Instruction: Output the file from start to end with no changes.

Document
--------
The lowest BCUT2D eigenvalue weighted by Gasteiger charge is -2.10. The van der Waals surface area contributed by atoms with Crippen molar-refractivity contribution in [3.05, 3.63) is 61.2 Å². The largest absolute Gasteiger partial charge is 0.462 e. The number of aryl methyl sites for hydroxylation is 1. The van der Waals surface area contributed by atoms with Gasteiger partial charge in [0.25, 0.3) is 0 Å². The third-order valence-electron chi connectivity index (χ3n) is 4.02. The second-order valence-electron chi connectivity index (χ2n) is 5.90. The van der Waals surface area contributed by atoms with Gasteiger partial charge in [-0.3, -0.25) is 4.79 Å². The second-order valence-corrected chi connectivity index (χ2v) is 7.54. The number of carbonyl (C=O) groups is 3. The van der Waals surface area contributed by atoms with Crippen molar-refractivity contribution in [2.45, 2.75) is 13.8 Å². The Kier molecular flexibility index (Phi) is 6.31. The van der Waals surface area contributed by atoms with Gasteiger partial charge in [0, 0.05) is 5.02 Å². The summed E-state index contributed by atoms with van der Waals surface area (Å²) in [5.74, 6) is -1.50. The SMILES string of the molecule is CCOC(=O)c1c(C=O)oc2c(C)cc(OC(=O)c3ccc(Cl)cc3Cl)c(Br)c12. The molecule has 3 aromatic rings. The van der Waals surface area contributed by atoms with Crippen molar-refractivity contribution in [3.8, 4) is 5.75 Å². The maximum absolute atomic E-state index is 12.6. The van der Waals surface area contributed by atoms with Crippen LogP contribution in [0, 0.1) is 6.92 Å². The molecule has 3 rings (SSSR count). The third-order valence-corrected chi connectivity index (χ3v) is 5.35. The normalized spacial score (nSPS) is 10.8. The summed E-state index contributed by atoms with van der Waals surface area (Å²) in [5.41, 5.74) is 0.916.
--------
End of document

The lowest BCUT2D eigenvalue weighted by Gasteiger charge is -2.10. The van der Waals surface area contributed by atoms with Crippen molar-refractivity contribution in [3.05, 3.63) is 61.2 Å². The largest absolute Gasteiger partial charge is 0.462 e. The number of aryl methyl sites for hydroxylation is 1. The van der Waals surface area contributed by atoms with Gasteiger partial charge in [0.25, 0.3) is 0 Å². The third-order valence-electron chi connectivity index (χ3n) is 4.02. The second-order valence-electron chi connectivity index (χ2n) is 5.90. The van der Waals surface area contributed by atoms with Gasteiger partial charge in [-0.3, -0.25) is 4.79 Å². The second-order valence-corrected chi connectivity index (χ2v) is 7.54. The number of carbonyl (C=O) groups is 3. The van der Waals surface area contributed by atoms with Crippen molar-refractivity contribution in [2.45, 2.75) is 13.8 Å². The Kier molecular flexibility index (Phi) is 6.31. The van der Waals surface area contributed by atoms with Gasteiger partial charge in [0, 0.05) is 5.02 Å². The summed E-state index contributed by atoms with van der Waals surface area (Å²) in [5.74, 6) is -1.50. The SMILES string of the molecule is CCOC(=O)c1c(C=O)oc2c(C)cc(OC(=O)c3ccc(Cl)cc3Cl)c(Br)c12. The molecule has 3 aromatic rings. The van der Waals surface area contributed by atoms with Crippen molar-refractivity contribution in [3.8, 4) is 5.75 Å². The maximum absolute atomic E-state index is 12.6. The van der Waals surface area contributed by atoms with Crippen LogP contribution in [0, 0.1) is 6.92 Å². The molecule has 3 rings (SSSR count). The third-order valence-corrected chi connectivity index (χ3v) is 5.35. The normalized spacial score (nSPS) is 10.8. The summed E-state index contributed by atoms with van der Waals surface area (Å²) in [5.41, 5.74) is 0.916.